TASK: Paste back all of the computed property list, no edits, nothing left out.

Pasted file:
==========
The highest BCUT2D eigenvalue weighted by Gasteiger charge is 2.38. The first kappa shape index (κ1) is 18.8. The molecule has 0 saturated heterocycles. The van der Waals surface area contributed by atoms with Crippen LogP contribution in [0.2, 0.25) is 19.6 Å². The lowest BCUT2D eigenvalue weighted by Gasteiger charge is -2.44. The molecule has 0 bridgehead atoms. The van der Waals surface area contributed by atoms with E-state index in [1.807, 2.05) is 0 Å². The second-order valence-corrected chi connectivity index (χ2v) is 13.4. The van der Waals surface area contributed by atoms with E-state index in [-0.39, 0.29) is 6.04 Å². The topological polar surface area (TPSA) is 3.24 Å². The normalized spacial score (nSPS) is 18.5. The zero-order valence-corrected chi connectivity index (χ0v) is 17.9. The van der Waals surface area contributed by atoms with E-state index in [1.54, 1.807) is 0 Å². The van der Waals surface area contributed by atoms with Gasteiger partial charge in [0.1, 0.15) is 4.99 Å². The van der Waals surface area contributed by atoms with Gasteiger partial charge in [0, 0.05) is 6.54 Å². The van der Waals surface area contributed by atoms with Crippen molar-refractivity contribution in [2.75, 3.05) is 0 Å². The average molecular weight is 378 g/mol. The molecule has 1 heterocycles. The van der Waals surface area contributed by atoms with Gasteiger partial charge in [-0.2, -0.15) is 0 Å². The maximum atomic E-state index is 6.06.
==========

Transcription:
The highest BCUT2D eigenvalue weighted by Gasteiger charge is 2.38. The first kappa shape index (κ1) is 18.8. The molecule has 0 saturated heterocycles. The van der Waals surface area contributed by atoms with Crippen LogP contribution in [0.2, 0.25) is 19.6 Å². The lowest BCUT2D eigenvalue weighted by Gasteiger charge is -2.44. The molecule has 0 bridgehead atoms. The van der Waals surface area contributed by atoms with E-state index in [1.807, 2.05) is 0 Å². The second-order valence-corrected chi connectivity index (χ2v) is 13.4. The van der Waals surface area contributed by atoms with E-state index in [-0.39, 0.29) is 6.04 Å². The topological polar surface area (TPSA) is 3.24 Å². The normalized spacial score (nSPS) is 18.5. The zero-order valence-corrected chi connectivity index (χ0v) is 17.9. The van der Waals surface area contributed by atoms with E-state index in [1.54, 1.807) is 0 Å². The van der Waals surface area contributed by atoms with Gasteiger partial charge in [0.1, 0.15) is 4.99 Å². The van der Waals surface area contributed by atoms with Gasteiger partial charge in [0, 0.05) is 6.54 Å². The van der Waals surface area contributed by atoms with Crippen molar-refractivity contribution in [2.75, 3.05) is 0 Å². The average molecular weight is 378 g/mol. The molecule has 1 heterocycles. The van der Waals surface area contributed by atoms with Gasteiger partial charge in [-0.2, -0.15) is 0 Å². The maximum atomic E-state index is 6.06.